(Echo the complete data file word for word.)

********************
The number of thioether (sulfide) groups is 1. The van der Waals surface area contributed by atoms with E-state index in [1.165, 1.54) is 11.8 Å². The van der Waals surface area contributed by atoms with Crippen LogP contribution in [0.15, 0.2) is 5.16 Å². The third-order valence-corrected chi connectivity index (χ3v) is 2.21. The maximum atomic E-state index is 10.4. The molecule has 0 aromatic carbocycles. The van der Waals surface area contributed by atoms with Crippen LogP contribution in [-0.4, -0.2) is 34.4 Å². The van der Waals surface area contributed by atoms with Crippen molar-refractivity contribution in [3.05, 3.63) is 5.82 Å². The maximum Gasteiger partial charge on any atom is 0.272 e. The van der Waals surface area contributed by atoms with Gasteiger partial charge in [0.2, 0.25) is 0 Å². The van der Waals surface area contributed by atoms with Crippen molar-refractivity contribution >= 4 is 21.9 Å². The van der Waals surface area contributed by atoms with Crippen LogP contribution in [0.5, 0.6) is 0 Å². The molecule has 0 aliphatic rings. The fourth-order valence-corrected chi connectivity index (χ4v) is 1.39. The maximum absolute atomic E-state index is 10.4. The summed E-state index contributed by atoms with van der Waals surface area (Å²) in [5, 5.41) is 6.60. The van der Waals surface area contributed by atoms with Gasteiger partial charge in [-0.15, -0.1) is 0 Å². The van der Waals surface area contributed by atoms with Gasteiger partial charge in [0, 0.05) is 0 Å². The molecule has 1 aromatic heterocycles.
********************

The number of thioether (sulfide) groups is 1. The van der Waals surface area contributed by atoms with E-state index in [1.165, 1.54) is 11.8 Å². The van der Waals surface area contributed by atoms with Crippen LogP contribution in [0.15, 0.2) is 5.16 Å². The third-order valence-corrected chi connectivity index (χ3v) is 2.21. The maximum atomic E-state index is 10.4. The molecule has 0 aromatic carbocycles. The van der Waals surface area contributed by atoms with Crippen LogP contribution in [-0.4, -0.2) is 34.4 Å². The van der Waals surface area contributed by atoms with Crippen molar-refractivity contribution in [3.05, 3.63) is 5.82 Å². The maximum Gasteiger partial charge on any atom is 0.272 e. The van der Waals surface area contributed by atoms with Gasteiger partial charge in [0.2, 0.25) is 0 Å². The van der Waals surface area contributed by atoms with Crippen molar-refractivity contribution >= 4 is 21.9 Å². The van der Waals surface area contributed by atoms with Crippen LogP contribution in [0.5, 0.6) is 0 Å². The molecule has 0 aliphatic rings. The fourth-order valence-corrected chi connectivity index (χ4v) is 1.39. The maximum absolute atomic E-state index is 10.4. The summed E-state index contributed by atoms with van der Waals surface area (Å²) in [5, 5.41) is 6.60. The van der Waals surface area contributed by atoms with Gasteiger partial charge in [-0.15, -0.1) is 0 Å². The van der Waals surface area contributed by atoms with Gasteiger partial charge in [0, 0.05) is 0 Å². The molecule has 1 aromatic heterocycles.